Question and Answer

Short-term mission trips

Question:

It is fashionable to have short-term mission trips. I am suspicious of some (not all) short-term missions because they look like "christianised" overseas holidays. I have two questions: (a) What should be the biblical characteristics of short-term missions? (b) To what extent should a church fund those lay people who want to go on short-term missions?

Answer:

There are valid concerns in the church today regarding the misuse of short-term mission (STM) opportunities. As in all areas of our Christian walk, we need to carefully and prayerfully examine our motives for those things we do that, at the surface, may appear to be good things, but could be done poorly or for the wrong motives. STMs ought not to escape this examination.

Without claiming to be an authority on "biblical characteristics" of STMs (particularly since the topic is not directly addressed in the Bible), I would suggest three (of many) aspects that should be a part of a short-term missions opportunity properly executed.

First, since the purpose of missions in general is to expand the kingdom of Christ through the gospel preached and applied, STMs ought to assist or enable that purpose in some fashion. This could happen directly so that the team is teaching or evangelizing those with whom it comes into contact. This could be indirectly through a team relieving full-time missionaries of diaconal concerns or technical problems, further enabling them to carry out the preaching of the gospel. Or that team could also set the stage for the full-time evangelist to carry out the gospel ministry.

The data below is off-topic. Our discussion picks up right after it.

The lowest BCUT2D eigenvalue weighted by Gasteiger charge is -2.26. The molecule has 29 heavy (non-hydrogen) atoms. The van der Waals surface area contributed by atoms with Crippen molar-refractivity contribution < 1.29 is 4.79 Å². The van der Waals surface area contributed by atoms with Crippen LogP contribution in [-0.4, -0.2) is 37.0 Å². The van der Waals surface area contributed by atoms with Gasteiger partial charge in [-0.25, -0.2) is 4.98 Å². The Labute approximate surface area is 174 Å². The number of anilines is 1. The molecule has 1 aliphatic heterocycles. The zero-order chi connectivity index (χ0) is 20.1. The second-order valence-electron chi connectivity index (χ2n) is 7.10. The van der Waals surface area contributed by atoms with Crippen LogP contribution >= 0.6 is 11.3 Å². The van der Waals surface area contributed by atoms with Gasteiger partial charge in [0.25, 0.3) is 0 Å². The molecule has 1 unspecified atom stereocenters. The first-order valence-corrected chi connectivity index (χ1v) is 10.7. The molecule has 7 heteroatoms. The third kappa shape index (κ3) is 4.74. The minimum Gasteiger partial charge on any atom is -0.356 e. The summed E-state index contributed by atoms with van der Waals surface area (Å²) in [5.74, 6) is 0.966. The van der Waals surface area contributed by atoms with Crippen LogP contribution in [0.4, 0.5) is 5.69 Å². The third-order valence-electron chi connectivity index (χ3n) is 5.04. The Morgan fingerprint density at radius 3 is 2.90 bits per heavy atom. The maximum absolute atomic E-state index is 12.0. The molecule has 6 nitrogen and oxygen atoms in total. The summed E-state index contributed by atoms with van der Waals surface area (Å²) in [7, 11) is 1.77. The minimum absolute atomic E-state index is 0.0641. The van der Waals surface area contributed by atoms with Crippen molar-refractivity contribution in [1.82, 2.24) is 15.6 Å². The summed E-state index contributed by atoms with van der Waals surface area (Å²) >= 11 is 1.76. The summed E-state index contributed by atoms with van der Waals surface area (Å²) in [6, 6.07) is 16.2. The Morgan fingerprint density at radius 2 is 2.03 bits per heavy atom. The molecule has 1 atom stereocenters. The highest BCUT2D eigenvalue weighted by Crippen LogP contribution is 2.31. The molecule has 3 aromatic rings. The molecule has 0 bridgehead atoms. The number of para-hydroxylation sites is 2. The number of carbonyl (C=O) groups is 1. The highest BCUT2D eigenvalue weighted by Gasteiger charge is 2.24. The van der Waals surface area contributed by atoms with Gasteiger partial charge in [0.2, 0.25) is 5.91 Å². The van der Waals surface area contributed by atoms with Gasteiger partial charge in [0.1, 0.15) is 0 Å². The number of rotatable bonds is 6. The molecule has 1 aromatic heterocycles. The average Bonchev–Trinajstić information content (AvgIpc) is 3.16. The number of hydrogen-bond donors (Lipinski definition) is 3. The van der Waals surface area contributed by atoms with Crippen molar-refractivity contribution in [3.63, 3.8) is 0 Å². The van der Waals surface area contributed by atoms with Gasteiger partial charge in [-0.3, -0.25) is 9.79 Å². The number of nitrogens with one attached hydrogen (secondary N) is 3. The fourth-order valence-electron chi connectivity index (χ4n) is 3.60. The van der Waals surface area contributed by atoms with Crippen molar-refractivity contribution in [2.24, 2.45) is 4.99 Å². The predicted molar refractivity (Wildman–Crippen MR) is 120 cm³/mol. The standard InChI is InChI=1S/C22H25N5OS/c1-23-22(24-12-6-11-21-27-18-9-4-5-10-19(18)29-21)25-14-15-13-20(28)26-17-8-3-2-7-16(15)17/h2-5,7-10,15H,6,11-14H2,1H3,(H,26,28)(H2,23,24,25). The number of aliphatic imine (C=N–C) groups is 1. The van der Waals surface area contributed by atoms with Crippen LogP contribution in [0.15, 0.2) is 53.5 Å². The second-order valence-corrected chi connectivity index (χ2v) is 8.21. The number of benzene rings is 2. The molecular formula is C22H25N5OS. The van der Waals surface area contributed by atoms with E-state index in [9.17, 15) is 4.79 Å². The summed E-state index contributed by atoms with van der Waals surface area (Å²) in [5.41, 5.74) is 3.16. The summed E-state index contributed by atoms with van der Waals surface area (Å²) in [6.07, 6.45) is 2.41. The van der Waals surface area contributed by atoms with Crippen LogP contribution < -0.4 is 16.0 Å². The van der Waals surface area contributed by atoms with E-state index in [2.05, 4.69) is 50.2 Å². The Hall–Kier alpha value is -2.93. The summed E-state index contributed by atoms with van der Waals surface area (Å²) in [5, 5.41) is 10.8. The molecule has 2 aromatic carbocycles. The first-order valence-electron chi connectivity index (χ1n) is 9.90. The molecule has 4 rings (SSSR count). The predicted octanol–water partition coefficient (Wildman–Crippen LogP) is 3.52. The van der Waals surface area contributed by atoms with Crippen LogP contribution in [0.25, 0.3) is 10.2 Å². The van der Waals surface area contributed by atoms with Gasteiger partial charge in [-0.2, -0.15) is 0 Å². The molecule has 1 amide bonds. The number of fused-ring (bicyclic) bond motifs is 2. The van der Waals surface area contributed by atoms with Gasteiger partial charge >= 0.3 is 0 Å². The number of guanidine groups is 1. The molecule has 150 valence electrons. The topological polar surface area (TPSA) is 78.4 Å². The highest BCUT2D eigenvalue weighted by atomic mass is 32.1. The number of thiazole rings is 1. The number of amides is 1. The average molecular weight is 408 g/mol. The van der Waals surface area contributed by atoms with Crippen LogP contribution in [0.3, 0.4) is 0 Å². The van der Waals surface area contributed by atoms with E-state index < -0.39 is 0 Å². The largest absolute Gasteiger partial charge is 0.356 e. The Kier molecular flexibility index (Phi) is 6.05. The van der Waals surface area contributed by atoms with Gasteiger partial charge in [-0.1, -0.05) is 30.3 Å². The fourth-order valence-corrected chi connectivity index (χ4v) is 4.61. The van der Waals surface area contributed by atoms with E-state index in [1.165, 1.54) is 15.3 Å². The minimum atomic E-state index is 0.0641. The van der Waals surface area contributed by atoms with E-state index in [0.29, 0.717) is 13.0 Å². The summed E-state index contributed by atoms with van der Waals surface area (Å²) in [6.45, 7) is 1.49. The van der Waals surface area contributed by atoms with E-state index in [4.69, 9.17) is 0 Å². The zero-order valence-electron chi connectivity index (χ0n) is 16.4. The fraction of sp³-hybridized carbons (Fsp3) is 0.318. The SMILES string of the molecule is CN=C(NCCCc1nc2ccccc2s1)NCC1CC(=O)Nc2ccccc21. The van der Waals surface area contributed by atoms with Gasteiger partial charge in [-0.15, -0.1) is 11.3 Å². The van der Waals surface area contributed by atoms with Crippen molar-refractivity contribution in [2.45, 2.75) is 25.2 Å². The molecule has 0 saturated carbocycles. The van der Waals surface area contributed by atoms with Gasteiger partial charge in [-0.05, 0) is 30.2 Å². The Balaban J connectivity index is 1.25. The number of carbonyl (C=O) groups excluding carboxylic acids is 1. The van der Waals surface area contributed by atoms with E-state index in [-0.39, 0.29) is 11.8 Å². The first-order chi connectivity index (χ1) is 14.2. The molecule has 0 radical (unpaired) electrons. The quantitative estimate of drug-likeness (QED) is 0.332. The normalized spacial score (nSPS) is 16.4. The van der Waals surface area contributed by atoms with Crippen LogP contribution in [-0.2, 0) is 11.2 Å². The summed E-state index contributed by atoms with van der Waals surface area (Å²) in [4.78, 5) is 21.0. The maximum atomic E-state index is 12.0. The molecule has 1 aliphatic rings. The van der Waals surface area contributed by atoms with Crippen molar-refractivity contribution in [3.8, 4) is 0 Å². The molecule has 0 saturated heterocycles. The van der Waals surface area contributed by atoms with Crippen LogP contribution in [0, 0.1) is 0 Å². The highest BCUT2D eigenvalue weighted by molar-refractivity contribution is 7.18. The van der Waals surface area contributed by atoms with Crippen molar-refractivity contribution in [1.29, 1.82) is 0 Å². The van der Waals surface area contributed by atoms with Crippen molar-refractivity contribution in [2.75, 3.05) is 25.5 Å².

Second, STMs ought to be performed in connection with a full-time missionary or local indigenous church. Gospel recipients need to be further nurtured over the long haul. They need to have a local church to join themselves to or a missionary who can help establish a church in that area.

Third, as in all of life, STMs need to be done to bring glory to God. At every moment, team members need to ask themselves how they can bring glory to God in what they are doing, in how they are acting and in the words they use. Prior to the trip, the participants need to prayerfully examine their own attitudes and motives for becoming part of the team.

Your second question is a question of stewardship. We need to examine the uses of all the funds (church or personal) that the Lord has entrusted to us to see whether that is the best use of those funds, and often this is a matter that is just between us and the Lord. Some questions we might ask ourselves might be: Is this expense within the scope of the church's budget? Might there be benefit in each participant raising some outside support and/or paying some of his own expenses so that he has invested more into the opportunity? Does the potential blessing of the opportunity outweigh the financial cost? How does the duration of the trip affect its potential benefit vs. cost? Might God use this overseas mission trip to whet a person's appetite for future long-term service as a missionary? Will this trip promote greater partnership between the local church at home and the church abroad? Is the participant spiritually mature enough to benefit from the trip to a degree that justifies the cost?

These are only a sample of many questions that might be asked and considered. I hope that you find these answers helpful to you as you wrestle with considering what role short-term missions should have in Christ's church. May God bless your quest for what is right with wisdom from above.


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